Probing of superconducting tunnel junctions by photon-assisted tunneling with Nanonis Mimea
Researchers from FU Berlin have recently employed Nanonis Mimea to probe tunneling mechanisms between superconductors, including an impurity-induced Yu-Shiba-Rusinov (YSR) state by using photon-assisted tunneling under high frequency irradiation and in combination with the Tien-Gordon theoretical model for quantitative description. In superconducting junctions, tunneling occurs by different mechanisms where single electrons, Cooper pairs or larger numbers of electrons are transferred via Andreev reflection. Photon-assisted tunnelling between the tip and the bulk superconducting substrate is well described by the Tien–Gordon model, which also reveals the number of electrons involved in the elementary tunnelling process. Additionally, the method may reveal a fingerprint as to which tunneling process is involved with the same number of electrons. Published results demonstrate the extension of this capability for YSR states and offer more insight into the contributions of resonant Andreev processes to subgap tunneling.
Measurements were performed with a superconducting Pb-coated tip on a Pb(111) surface at 1.3K in the presence of 40 GHz radiation. YSR states were induced by deposition of Mn atoms. First, single-electron tunneling above and within superconducting gap, as well as Cooper-pair tunneling and Andreev reflections at subgap voltages were investigated between the superconducting tip and the pristine superconducting substrate. Next, the procedure was repeated via tunneling through YSR states of individual magnetic adatoms. In the presence of subgap states, photon-assisted Andreev reflections showed distinct deviations from the standard Tien–Gordon theory. Therefore, scientists suggested an improved theoretical description which was in excellent agreement with their experimental data.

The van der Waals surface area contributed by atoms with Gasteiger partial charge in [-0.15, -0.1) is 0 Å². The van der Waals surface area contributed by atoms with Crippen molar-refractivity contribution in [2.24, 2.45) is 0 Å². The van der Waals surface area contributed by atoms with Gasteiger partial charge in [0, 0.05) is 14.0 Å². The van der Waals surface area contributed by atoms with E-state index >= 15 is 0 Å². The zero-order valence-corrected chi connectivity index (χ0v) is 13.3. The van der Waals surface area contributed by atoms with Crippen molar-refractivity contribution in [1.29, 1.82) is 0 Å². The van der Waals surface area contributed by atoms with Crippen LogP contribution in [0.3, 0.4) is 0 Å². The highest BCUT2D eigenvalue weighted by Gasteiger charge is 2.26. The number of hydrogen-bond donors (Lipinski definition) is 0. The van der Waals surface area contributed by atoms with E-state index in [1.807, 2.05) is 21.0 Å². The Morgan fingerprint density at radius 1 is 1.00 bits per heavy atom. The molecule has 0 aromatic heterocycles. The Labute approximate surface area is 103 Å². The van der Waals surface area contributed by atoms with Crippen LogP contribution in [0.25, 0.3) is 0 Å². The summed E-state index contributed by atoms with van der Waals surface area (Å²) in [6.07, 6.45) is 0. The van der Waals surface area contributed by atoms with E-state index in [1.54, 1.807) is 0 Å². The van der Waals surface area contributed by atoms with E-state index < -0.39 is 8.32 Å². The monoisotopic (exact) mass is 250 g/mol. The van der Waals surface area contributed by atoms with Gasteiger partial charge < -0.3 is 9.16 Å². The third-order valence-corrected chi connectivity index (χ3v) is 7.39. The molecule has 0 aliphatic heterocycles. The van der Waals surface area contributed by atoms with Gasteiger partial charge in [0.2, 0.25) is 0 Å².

Presented results show the importance of photon-assisted tunnelling for analysis of tunnelling processes at the atomic scale which can be interesting for a better understanding of unconventional and topological superconductors. Subgap states in superconductors are promising grounds for quantum computing applications and a large amount of information can be obtained from tunnelling experiments through those states. In recent years there have been many attempts to distinguish Majorana from Andreev and YSR states.
Further information can be found here: doi.org/10.1038/s41567-020-0972-z